Charges Fly, and So Does the Spending, in Pa. GOP Primaries
To quote a certain Democratic presidential candidate, there are a lot of bitter people in small-town Pennsylvania these days.
But these bitter folks are not voters — they’re candidates in Keystone state Republican primaries, many of whom are reaching deeply into their own pockets to fund their campaigns.
Today’s Pennsylvania’s primary will not only help decide the Democratic presidential nominee, but also will determine the winners in the 5th district open-seat race to replace retiring Rep. John Peterson (R) and in the 10th district Republican primary to face freshman Rep. Christopher Carney (D) this fall. For Democrats, today’s elections will produce a nominee in three contested Democratic primaries.
In the 5th district, Republican millionaire businessmen Derek Walker and Matt Shaner have spent $806,000 and $1.2 million, respectively, of their own funds in what might be one of the most negative and strangest campaigns this state has ever experienced.
Peterson’s late retirement announcement in January left a wide-open field in the large, rural northcentral Pennsylvania district with nine candidates and no frontrunner in sight. Peterson eventually endorsed Centre County Republican Chairman Glenn Thompson, but he did so less than two weeks before the primary and possibly too late to make a difference.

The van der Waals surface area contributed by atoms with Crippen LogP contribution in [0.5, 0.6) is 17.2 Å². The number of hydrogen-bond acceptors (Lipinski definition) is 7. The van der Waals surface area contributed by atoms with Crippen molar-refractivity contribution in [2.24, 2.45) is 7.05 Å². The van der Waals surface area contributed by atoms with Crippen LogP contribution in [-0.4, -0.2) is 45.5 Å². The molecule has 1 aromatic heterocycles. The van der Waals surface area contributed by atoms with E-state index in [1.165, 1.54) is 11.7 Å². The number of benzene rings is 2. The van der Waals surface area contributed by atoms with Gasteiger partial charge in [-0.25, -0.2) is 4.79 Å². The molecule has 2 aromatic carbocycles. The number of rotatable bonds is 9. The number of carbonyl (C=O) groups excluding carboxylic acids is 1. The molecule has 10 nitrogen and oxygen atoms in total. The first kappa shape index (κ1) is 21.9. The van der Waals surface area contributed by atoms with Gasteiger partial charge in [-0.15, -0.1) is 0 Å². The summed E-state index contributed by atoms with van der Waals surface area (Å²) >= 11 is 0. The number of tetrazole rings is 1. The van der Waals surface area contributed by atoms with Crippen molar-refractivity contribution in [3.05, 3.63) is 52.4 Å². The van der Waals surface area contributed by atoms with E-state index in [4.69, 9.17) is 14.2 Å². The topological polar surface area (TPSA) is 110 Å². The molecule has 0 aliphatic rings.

Shaner and Walker, both of whom were considered in the first tier of candidates because of their grandiose campaign coffers, went extremely negative during the campaign.
Shaner was attacked for his single-car DUI incident in which he fled the scene of the crime, though no one was injured.
And last week, a local newspaper reported that Walker was charged with two felonies and four misdemeanors involving an incident last summer at his former girlfriend’s house. According to the Centre Daily Times, the complaint accused Walker of entering an unlocked apartment and using his cell phone to record his ex-girlfriend in an “intimate moment” with another man last August.